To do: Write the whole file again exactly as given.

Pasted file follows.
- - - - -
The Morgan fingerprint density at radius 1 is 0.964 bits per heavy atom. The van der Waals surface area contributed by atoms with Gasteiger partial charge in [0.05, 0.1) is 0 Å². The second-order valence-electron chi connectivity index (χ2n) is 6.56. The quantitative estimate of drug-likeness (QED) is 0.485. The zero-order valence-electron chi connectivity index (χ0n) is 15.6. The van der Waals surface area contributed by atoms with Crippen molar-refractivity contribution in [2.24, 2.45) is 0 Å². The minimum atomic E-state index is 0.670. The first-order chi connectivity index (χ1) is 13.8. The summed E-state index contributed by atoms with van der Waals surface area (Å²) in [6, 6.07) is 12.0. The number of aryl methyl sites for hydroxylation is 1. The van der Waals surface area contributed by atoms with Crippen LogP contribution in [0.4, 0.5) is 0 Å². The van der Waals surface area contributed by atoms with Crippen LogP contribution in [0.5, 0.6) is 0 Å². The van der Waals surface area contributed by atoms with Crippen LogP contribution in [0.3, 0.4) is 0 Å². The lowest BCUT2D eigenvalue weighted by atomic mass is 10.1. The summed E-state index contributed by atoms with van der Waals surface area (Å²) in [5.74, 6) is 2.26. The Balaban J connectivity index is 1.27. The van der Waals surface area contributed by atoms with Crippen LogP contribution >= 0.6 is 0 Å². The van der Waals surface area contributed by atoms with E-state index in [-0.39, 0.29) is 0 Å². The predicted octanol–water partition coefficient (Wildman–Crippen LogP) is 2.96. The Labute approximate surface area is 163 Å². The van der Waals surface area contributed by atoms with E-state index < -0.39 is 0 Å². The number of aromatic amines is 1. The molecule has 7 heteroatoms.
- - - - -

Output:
The Morgan fingerprint density at radius 1 is 0.964 bits per heavy atom. The van der Waals surface area contributed by atoms with Gasteiger partial charge in [0.05, 0.1) is 0 Å². The second-order valence-electron chi connectivity index (χ2n) is 6.56. The quantitative estimate of drug-likeness (QED) is 0.485. The zero-order valence-electron chi connectivity index (χ0n) is 15.6. The van der Waals surface area contributed by atoms with Crippen molar-refractivity contribution in [2.24, 2.45) is 0 Å². The minimum atomic E-state index is 0.670. The first-order chi connectivity index (χ1) is 13.8. The summed E-state index contributed by atoms with van der Waals surface area (Å²) in [6, 6.07) is 12.0. The number of aryl methyl sites for hydroxylation is 1. The van der Waals surface area contributed by atoms with Crippen LogP contribution in [0.4, 0.5) is 0 Å². The van der Waals surface area contributed by atoms with Crippen LogP contribution in [0.5, 0.6) is 0 Å². The van der Waals surface area contributed by atoms with Crippen LogP contribution in [0.3, 0.4) is 0 Å². The lowest BCUT2D eigenvalue weighted by atomic mass is 10.1. The summed E-state index contributed by atoms with van der Waals surface area (Å²) in [5.74, 6) is 2.26. The Balaban J connectivity index is 1.27. The van der Waals surface area contributed by atoms with Crippen LogP contribution >= 0.6 is 0 Å². The van der Waals surface area contributed by atoms with E-state index in [-0.39, 0.29) is 0 Å². The predicted octanol–water partition coefficient (Wildman–Crippen LogP) is 2.96. The Labute approximate surface area is 163 Å². The van der Waals surface area contributed by atoms with E-state index < -0.39 is 0 Å². The number of aromatic amines is 1. The molecule has 7 heteroatoms.